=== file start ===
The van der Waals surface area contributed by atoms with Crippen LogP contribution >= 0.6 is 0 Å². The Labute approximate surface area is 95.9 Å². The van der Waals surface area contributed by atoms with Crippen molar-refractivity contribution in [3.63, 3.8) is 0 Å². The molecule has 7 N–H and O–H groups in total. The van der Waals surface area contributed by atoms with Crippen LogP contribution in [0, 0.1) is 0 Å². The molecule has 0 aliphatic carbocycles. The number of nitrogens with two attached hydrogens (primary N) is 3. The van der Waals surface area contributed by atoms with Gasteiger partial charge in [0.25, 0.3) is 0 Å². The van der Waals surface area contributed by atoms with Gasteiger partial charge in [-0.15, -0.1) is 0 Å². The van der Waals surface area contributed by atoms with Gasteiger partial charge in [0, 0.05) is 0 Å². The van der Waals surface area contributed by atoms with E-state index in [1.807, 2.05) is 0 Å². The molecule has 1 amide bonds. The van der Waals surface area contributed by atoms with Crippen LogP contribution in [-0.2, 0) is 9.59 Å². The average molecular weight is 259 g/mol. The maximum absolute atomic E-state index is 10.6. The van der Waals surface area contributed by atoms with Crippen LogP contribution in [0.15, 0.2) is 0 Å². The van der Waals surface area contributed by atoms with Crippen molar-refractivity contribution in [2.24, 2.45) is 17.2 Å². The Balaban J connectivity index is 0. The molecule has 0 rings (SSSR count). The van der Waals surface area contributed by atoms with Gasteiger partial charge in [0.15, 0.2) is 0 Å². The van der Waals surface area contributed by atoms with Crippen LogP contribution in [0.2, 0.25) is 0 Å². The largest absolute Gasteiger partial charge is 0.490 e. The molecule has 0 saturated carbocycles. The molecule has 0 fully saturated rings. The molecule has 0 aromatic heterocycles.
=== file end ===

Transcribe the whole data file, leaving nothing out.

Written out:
The van der Waals surface area contributed by atoms with Crippen LogP contribution >= 0.6 is 0 Å². The Labute approximate surface area is 95.9 Å². The van der Waals surface area contributed by atoms with Crippen molar-refractivity contribution in [3.63, 3.8) is 0 Å². The molecule has 7 N–H and O–H groups in total. The van der Waals surface area contributed by atoms with Crippen LogP contribution in [0, 0.1) is 0 Å². The molecule has 0 aliphatic carbocycles. The number of nitrogens with two attached hydrogens (primary N) is 3. The van der Waals surface area contributed by atoms with Gasteiger partial charge in [0.25, 0.3) is 0 Å². The van der Waals surface area contributed by atoms with Gasteiger partial charge in [-0.15, -0.1) is 0 Å². The van der Waals surface area contributed by atoms with Gasteiger partial charge in [0, 0.05) is 0 Å². The van der Waals surface area contributed by atoms with E-state index in [1.807, 2.05) is 0 Å². The molecule has 1 amide bonds. The van der Waals surface area contributed by atoms with Crippen LogP contribution in [-0.2, 0) is 9.59 Å². The average molecular weight is 259 g/mol. The maximum absolute atomic E-state index is 10.6. The van der Waals surface area contributed by atoms with Crippen LogP contribution in [0.15, 0.2) is 0 Å². The van der Waals surface area contributed by atoms with Crippen molar-refractivity contribution in [2.24, 2.45) is 17.2 Å². The Balaban J connectivity index is 0. The molecule has 0 rings (SSSR count). The van der Waals surface area contributed by atoms with Gasteiger partial charge in [0.15, 0.2) is 0 Å². The van der Waals surface area contributed by atoms with Crippen LogP contribution in [0.2, 0.25) is 0 Å². The largest absolute Gasteiger partial charge is 0.490 e. The molecule has 0 saturated carbocycles. The molecule has 0 fully saturated rings. The molecule has 0 aromatic heterocycles.